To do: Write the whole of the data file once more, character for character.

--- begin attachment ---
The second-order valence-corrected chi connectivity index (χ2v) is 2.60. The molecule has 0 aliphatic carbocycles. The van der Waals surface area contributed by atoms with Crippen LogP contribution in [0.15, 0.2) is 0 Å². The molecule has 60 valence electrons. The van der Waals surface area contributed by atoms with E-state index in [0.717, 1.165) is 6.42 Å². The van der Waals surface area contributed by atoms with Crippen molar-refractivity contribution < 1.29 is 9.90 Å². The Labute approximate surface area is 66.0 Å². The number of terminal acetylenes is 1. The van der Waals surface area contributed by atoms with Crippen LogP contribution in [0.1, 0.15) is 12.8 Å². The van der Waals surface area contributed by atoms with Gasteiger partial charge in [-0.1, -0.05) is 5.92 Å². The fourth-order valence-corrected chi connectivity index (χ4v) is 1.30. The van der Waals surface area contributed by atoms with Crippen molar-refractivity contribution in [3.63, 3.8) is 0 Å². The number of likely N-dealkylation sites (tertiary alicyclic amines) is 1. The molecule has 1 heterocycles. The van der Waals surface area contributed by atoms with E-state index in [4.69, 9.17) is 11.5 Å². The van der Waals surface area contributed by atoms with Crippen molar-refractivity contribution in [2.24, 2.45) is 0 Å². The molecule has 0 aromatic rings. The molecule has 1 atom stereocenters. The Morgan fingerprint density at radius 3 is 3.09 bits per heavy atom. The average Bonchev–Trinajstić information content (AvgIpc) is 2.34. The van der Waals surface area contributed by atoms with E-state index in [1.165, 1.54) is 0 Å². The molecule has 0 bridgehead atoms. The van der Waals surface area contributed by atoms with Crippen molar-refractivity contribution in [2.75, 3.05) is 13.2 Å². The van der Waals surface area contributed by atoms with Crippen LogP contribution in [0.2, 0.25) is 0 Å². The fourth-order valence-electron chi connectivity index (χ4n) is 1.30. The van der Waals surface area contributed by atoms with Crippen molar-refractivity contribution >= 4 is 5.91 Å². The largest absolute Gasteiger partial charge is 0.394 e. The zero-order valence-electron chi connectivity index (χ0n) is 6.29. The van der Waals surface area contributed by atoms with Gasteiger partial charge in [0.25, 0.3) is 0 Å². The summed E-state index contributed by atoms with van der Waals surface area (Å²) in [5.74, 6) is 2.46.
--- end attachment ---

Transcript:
The second-order valence-corrected chi connectivity index (χ2v) is 2.60. The molecule has 0 aliphatic carbocycles. The van der Waals surface area contributed by atoms with Crippen LogP contribution in [0.15, 0.2) is 0 Å². The molecule has 60 valence electrons. The van der Waals surface area contributed by atoms with E-state index in [0.717, 1.165) is 6.42 Å². The van der Waals surface area contributed by atoms with Crippen molar-refractivity contribution < 1.29 is 9.90 Å². The Labute approximate surface area is 66.0 Å². The number of terminal acetylenes is 1. The van der Waals surface area contributed by atoms with Crippen LogP contribution in [0.1, 0.15) is 12.8 Å². The van der Waals surface area contributed by atoms with Gasteiger partial charge in [-0.1, -0.05) is 5.92 Å². The fourth-order valence-corrected chi connectivity index (χ4v) is 1.30. The van der Waals surface area contributed by atoms with Crippen molar-refractivity contribution in [3.63, 3.8) is 0 Å². The number of likely N-dealkylation sites (tertiary alicyclic amines) is 1. The molecule has 1 heterocycles. The van der Waals surface area contributed by atoms with E-state index in [4.69, 9.17) is 11.5 Å². The van der Waals surface area contributed by atoms with Crippen molar-refractivity contribution in [2.24, 2.45) is 0 Å². The molecule has 0 aromatic rings. The molecule has 1 atom stereocenters. The Morgan fingerprint density at radius 3 is 3.09 bits per heavy atom. The average Bonchev–Trinajstić information content (AvgIpc) is 2.34. The van der Waals surface area contributed by atoms with E-state index in [1.165, 1.54) is 0 Å². The molecule has 0 bridgehead atoms. The van der Waals surface area contributed by atoms with Crippen molar-refractivity contribution in [2.75, 3.05) is 13.2 Å². The van der Waals surface area contributed by atoms with Crippen LogP contribution in [0.2, 0.25) is 0 Å². The fourth-order valence-electron chi connectivity index (χ4n) is 1.30. The van der Waals surface area contributed by atoms with Crippen molar-refractivity contribution >= 4 is 5.91 Å². The largest absolute Gasteiger partial charge is 0.394 e. The zero-order valence-electron chi connectivity index (χ0n) is 6.29. The van der Waals surface area contributed by atoms with Gasteiger partial charge in [0.25, 0.3) is 0 Å². The summed E-state index contributed by atoms with van der Waals surface area (Å²) in [5.74, 6) is 2.46.